Open letter to Channel 4 re: ‘What British Muslims Really Think’

This letter was originally sent to Channel 4 on 14th April and published on Facebook the same day. I have since received a reply from the broadcaster which said “we feel that this programme goes to the heart of Channel 4’s public service remit to represent the views of a religious minority on a matter of critical national importance – with careful contextualisation and insight throughout.” I have not replied yet, nor am I sure I will do so. 

 
Dear Channel 4,
As I sat down last night to watch some TV with my dinner, I stumbled upon what I thought might be an interesting programme: What British Muslims Really Think. I naively thought that the programme, which presented the results of an ‘extensive and rigorous’ survey conducted by the ICM, might open up a positive dialogue about the Muslim faith in an attempt to build bridges with one of the country’s most marginalised religious groups. I was very wrong. The programme turned out to be bigoted, scaremongering and sensationalist. I had to turn off halfway through. It was as though the programme had been commissioned by The Daily Mail, and, of course, Katie Hopkins has already penned her two cents for the newspaper, where she declares that the programme confirmed her preconceptions about Muslims. Unsurprisingly, her preconceptions are drenched in racism and ignorance. My problem with the programme was partly to do with the so-called robustness of the survey, which I have no time to look into further but which has already been criticised by many, and partly because of the way in which the data was presented and how it presented Muslims as a homogenous and dangerous group, the majority of whom are apparently misogynistic, homophobic, unwilling to integrate/assimilate, and apologists for ISIS. When those interviewed attempted to justify the reasons behind the ‘scary statistics’, the presenter, Trevor Phillips, was quick to explain away their justifications: insisting that Muslims are a group that we should be worrying about. In addition, I am horrified that the programme has been aired at a time where, following recent terrorist attacks, Islamaphobia is at its peak. Bigots don’t need another reason to carry out hate crimes towards innocent people. What we need is transparent dialogue that will provide a way to understand each other’s cultures and religions, because fear almost always comes from a place of ignorance or misunderstanding. I am an atheist, and may well disagree with some of the beliefs held by Muslims, as well as those held by Christians, Jews, Hindus and Sikhs, but this is not a reason to be scared, nor is it a reason to further enforce the notion that Britain Knows Best. I was impressed by how the programme managed to make even David Cameron seem progressive, as they showed a video of him saying that the extremist Muslims – the tiny minority – who have perpetrated terrorist crimes should be feared and their actions condemned, but that the overwhelming majority of British Muslims live peacefully and contribute positively to society. The presenter then said that Mr. Cameron might be wrong. What use is such slander in the current social political climate? I worry that this programme may have inflamed existing prejudices towards the Muslim community, and that this could well play a role in inciting hatred or even hate crimes. For that reason I find your programme to be very dangerous indeed, and am very disappointed that your channel, that I once associated with fairly liberal and open-minded views, deigned to air such a programme.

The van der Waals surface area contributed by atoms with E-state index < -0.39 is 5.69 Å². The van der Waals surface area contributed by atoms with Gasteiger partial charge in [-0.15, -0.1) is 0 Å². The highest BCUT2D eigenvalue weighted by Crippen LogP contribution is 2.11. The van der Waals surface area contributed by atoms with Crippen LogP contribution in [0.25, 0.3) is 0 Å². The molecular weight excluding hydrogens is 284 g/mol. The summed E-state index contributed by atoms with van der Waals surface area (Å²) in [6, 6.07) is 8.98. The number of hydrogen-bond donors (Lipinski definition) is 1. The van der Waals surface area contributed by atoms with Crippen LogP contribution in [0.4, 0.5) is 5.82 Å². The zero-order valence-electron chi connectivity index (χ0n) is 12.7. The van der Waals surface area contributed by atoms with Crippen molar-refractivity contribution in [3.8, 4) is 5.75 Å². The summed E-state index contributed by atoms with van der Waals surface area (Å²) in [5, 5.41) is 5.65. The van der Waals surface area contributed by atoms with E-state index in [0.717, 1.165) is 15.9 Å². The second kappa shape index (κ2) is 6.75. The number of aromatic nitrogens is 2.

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22-year-old grad student at Oxford University's Dept. International Development. Here you will find mini-essays/long articles on some of the issues I find most interesting at the moment.

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